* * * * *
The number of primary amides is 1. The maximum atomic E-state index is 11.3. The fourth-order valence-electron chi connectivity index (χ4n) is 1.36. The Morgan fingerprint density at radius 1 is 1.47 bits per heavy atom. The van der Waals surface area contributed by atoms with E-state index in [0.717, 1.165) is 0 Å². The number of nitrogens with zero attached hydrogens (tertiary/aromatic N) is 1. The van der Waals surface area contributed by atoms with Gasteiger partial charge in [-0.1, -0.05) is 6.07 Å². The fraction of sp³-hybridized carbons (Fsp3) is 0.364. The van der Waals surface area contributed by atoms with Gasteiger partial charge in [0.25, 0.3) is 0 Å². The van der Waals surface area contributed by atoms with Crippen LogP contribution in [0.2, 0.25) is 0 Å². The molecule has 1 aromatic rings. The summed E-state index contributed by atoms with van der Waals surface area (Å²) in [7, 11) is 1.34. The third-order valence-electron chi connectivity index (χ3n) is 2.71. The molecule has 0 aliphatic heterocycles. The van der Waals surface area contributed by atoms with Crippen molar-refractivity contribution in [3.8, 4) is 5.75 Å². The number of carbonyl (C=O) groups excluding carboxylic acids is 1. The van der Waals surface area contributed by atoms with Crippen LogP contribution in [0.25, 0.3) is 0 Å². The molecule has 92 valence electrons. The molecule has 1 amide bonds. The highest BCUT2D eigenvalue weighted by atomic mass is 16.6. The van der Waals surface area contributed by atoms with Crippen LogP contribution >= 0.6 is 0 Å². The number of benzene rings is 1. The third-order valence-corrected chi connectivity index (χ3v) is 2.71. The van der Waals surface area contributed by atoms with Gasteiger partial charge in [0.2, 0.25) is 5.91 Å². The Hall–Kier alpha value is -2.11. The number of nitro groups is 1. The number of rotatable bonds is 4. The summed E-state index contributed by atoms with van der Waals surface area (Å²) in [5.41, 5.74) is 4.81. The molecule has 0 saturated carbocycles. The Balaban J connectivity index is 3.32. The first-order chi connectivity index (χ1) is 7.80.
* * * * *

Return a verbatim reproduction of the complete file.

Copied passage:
The number of primary amides is 1. The maximum atomic E-state index is 11.3. The fourth-order valence-electron chi connectivity index (χ4n) is 1.36. The Morgan fingerprint density at radius 1 is 1.47 bits per heavy atom. The van der Waals surface area contributed by atoms with E-state index in [0.717, 1.165) is 0 Å². The number of nitrogens with zero attached hydrogens (tertiary/aromatic N) is 1. The van der Waals surface area contributed by atoms with Gasteiger partial charge in [-0.1, -0.05) is 6.07 Å². The fraction of sp³-hybridized carbons (Fsp3) is 0.364. The van der Waals surface area contributed by atoms with Gasteiger partial charge in [0.25, 0.3) is 0 Å². The van der Waals surface area contributed by atoms with Crippen LogP contribution in [0.2, 0.25) is 0 Å². The molecule has 1 aromatic rings. The summed E-state index contributed by atoms with van der Waals surface area (Å²) in [7, 11) is 1.34. The third-order valence-electron chi connectivity index (χ3n) is 2.71. The molecule has 0 aliphatic heterocycles. The van der Waals surface area contributed by atoms with Crippen molar-refractivity contribution in [3.8, 4) is 5.75 Å². The number of carbonyl (C=O) groups excluding carboxylic acids is 1. The van der Waals surface area contributed by atoms with Crippen LogP contribution in [0.25, 0.3) is 0 Å². The molecule has 92 valence electrons. The molecule has 1 amide bonds. The highest BCUT2D eigenvalue weighted by atomic mass is 16.6. The van der Waals surface area contributed by atoms with Crippen LogP contribution >= 0.6 is 0 Å². The number of benzene rings is 1. The third-order valence-corrected chi connectivity index (χ3v) is 2.71. The van der Waals surface area contributed by atoms with Gasteiger partial charge in [0.2, 0.25) is 5.91 Å². The Hall–Kier alpha value is -2.11. The number of nitro groups is 1. The number of rotatable bonds is 4. The summed E-state index contributed by atoms with van der Waals surface area (Å²) in [5.41, 5.74) is 4.81. The molecule has 0 saturated carbocycles. The Balaban J connectivity index is 3.32. The first-order chi connectivity index (χ1) is 7.80.